Coadministration of dutasteride and tamsulosin resulted in similar changes to serum PSA as dutasteride monotherapy.
In men aged 50 to 75 years with a prior negative biopsy for prostate cancer and a baseline PSA between 2.5 ng/mL and 10.0 ng/mL taking dutasteride in the 4-year Reduction by Dutasteride of Prostate Cancer Events (REDUCE) trial, there was an increased incidence of Gleason score 8-10 prostate cancer compared with men taking placebo (dutasteride 1.0% versus placebo 0.5%) [see Indications and Usage ( 1.3), Adverse Reactions ( 6.1)] . In a 7-year placebo-controlled clinical trial with another 5 alpha-reductase inhibitor (finasteride 5 mg, PROSCAR ®), similar results for Gleason score 8-10 prostate cancer were observed (finasteride 1.8% versus placebo 1.1%).
5 alpha-reductase inhibitors may increase the risk of development of high-grade prostate cancer. Whether the effect of 5 alpha-reductase inhibitors to reduce prostate volume or trial-related factors impacted the results of these trials has not been established.
Prior to initiating treatment with dutasteride, consideration should be given to other urological conditions that may cause similar symptoms. In addition, BPH and prostate cancer may coexist.
Dutasteride capsules should not be handled by a woman who is pregnant or who could become pregnant. Dutasteride is absorbed through the skin and could result in unintended fetal exposure. If a woman who is pregnant or who could become pregnant comes in contact with leaking dutasteride capsules, the contact area should be washed immediately with soap and water [see Use in Specific Populations ( 8.1)] .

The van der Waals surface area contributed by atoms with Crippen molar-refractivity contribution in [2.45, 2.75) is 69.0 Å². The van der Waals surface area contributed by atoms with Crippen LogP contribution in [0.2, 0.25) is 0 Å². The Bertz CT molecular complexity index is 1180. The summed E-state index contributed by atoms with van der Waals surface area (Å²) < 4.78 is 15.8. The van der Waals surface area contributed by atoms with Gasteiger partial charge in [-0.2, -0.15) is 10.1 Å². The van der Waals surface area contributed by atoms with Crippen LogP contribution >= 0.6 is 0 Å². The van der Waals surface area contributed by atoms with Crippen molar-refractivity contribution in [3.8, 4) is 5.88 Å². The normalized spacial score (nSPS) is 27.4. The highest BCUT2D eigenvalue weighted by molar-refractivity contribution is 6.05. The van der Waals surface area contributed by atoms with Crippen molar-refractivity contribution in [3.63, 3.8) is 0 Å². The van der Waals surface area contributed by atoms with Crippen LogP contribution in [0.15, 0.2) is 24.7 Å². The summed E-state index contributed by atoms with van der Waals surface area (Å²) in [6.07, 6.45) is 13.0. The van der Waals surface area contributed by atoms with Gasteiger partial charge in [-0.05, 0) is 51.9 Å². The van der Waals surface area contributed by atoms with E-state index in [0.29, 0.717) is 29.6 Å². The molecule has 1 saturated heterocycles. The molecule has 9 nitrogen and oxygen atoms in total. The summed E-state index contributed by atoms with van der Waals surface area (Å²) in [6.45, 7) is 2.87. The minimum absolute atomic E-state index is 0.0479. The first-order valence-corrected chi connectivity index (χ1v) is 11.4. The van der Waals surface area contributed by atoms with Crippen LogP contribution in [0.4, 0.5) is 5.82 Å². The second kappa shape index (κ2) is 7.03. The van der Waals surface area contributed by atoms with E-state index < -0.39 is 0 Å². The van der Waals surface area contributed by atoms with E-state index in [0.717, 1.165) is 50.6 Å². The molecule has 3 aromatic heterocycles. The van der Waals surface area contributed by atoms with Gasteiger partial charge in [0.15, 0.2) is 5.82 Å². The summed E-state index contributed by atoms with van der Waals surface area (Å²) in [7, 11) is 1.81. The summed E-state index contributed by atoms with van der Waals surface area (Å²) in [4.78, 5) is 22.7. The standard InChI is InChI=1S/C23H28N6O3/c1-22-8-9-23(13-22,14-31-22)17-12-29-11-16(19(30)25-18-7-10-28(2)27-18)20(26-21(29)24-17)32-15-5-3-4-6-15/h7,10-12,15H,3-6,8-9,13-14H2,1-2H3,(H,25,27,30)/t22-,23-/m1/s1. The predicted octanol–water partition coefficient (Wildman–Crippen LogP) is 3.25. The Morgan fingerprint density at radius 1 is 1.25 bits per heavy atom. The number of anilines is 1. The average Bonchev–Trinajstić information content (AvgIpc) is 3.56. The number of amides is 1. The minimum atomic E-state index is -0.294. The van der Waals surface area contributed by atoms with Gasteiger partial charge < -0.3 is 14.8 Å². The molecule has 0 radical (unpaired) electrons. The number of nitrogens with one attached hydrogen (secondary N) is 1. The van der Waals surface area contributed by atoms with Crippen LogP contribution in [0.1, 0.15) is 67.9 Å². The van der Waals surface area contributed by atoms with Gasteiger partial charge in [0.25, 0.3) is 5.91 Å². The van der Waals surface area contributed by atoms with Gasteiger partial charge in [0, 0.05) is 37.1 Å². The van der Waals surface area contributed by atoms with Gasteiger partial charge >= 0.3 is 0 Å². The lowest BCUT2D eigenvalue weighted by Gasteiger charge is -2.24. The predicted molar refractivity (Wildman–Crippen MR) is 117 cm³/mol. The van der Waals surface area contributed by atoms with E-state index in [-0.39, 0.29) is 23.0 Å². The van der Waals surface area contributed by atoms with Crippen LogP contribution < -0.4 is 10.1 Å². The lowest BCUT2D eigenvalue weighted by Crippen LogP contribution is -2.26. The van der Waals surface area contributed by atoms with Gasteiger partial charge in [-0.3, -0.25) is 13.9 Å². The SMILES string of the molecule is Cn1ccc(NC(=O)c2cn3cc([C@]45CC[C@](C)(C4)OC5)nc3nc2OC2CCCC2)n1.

Men being treated with dutasteride should not donate blood until at least 6 months have passed following their last dose. The purpose of this deferred period is to prevent administration of dutasteride to a pregnant female transfusion recipient.
The effects of dutasteride 0.5 mg/day on semen characteristics were evaluated in normal volunteers aged 18 to 52 (n = 27 dutasteride, n = 23 placebo) throughout 52 weeks of treatment and 24 weeks of post-treatment follow-up. At 52 weeks, the mean percent reductions from baseline in total sperm count, semen volume, and sperm motility were 23%, 26%, and 18%, respectively, in the dutasteride group when adjusted for changes from baseline in the placebo group. Sperm concentration and sperm morphology were unaffected. After 24 weeks of follow-up, the mean percent change in total sperm count in the dutasteride group remained 23% lower than baseline. While mean values for all semen parameters at all time-points remained within the normal ranges and did not meet predefined criteria for a clinically significant change (30%), 2 subjects in the dutasteride group had decreases in sperm count of greater than 90% from baseline at 52 weeks, with partial recovery at the 24-week follow-up. The clinical significance of dutasteride’s effect on semen characteristics for an individual patient’s fertility is not known.
All MedLibrary.org resources are included in as near-original form as possible, meaning that the information from the original provider has been rendered here with only typographical or stylistic modifications and not with any substantive alterations of content, meaning or intent.